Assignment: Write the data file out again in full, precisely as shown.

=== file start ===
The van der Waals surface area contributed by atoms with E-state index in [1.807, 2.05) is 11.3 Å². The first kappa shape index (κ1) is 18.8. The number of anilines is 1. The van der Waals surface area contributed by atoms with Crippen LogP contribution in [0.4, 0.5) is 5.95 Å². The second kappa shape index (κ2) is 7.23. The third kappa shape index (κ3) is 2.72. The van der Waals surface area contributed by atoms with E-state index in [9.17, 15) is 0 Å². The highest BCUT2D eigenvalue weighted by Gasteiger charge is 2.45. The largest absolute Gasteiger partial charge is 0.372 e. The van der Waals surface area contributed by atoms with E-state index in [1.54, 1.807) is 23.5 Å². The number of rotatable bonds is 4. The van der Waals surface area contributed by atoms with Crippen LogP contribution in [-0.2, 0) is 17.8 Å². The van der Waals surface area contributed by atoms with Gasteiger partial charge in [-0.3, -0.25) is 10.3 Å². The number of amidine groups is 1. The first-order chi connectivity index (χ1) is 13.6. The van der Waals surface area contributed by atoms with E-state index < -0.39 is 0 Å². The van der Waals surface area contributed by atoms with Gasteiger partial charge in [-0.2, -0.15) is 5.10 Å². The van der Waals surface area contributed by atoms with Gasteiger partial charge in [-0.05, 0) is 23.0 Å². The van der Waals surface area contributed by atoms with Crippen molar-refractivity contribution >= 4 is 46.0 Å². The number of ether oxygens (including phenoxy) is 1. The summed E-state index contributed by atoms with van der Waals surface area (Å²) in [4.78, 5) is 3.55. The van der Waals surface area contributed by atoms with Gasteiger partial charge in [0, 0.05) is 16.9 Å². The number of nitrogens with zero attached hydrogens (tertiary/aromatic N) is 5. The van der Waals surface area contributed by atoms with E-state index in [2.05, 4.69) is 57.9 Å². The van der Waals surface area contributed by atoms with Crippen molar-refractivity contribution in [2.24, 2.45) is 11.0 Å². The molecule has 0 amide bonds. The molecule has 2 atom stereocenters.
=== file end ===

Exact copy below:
The van der Waals surface area contributed by atoms with E-state index in [1.807, 2.05) is 11.3 Å². The first kappa shape index (κ1) is 18.8. The number of anilines is 1. The van der Waals surface area contributed by atoms with Crippen LogP contribution in [0.4, 0.5) is 5.95 Å². The second kappa shape index (κ2) is 7.23. The third kappa shape index (κ3) is 2.72. The van der Waals surface area contributed by atoms with E-state index in [9.17, 15) is 0 Å². The highest BCUT2D eigenvalue weighted by Gasteiger charge is 2.45. The largest absolute Gasteiger partial charge is 0.372 e. The van der Waals surface area contributed by atoms with E-state index in [1.54, 1.807) is 23.5 Å². The number of rotatable bonds is 4. The van der Waals surface area contributed by atoms with Crippen LogP contribution in [-0.2, 0) is 17.8 Å². The van der Waals surface area contributed by atoms with Gasteiger partial charge in [-0.3, -0.25) is 10.3 Å². The number of amidine groups is 1. The first-order chi connectivity index (χ1) is 13.6. The van der Waals surface area contributed by atoms with E-state index < -0.39 is 0 Å². The van der Waals surface area contributed by atoms with Gasteiger partial charge in [-0.2, -0.15) is 5.10 Å². The van der Waals surface area contributed by atoms with Gasteiger partial charge in [-0.05, 0) is 23.0 Å². The van der Waals surface area contributed by atoms with Crippen molar-refractivity contribution >= 4 is 46.0 Å². The number of ether oxygens (including phenoxy) is 1. The summed E-state index contributed by atoms with van der Waals surface area (Å²) in [4.78, 5) is 3.55. The van der Waals surface area contributed by atoms with Gasteiger partial charge in [0, 0.05) is 16.9 Å². The number of nitrogens with zero attached hydrogens (tertiary/aromatic N) is 5. The van der Waals surface area contributed by atoms with E-state index in [2.05, 4.69) is 57.9 Å². The van der Waals surface area contributed by atoms with Crippen molar-refractivity contribution in [2.24, 2.45) is 11.0 Å². The molecule has 0 amide bonds. The molecule has 2 atom stereocenters.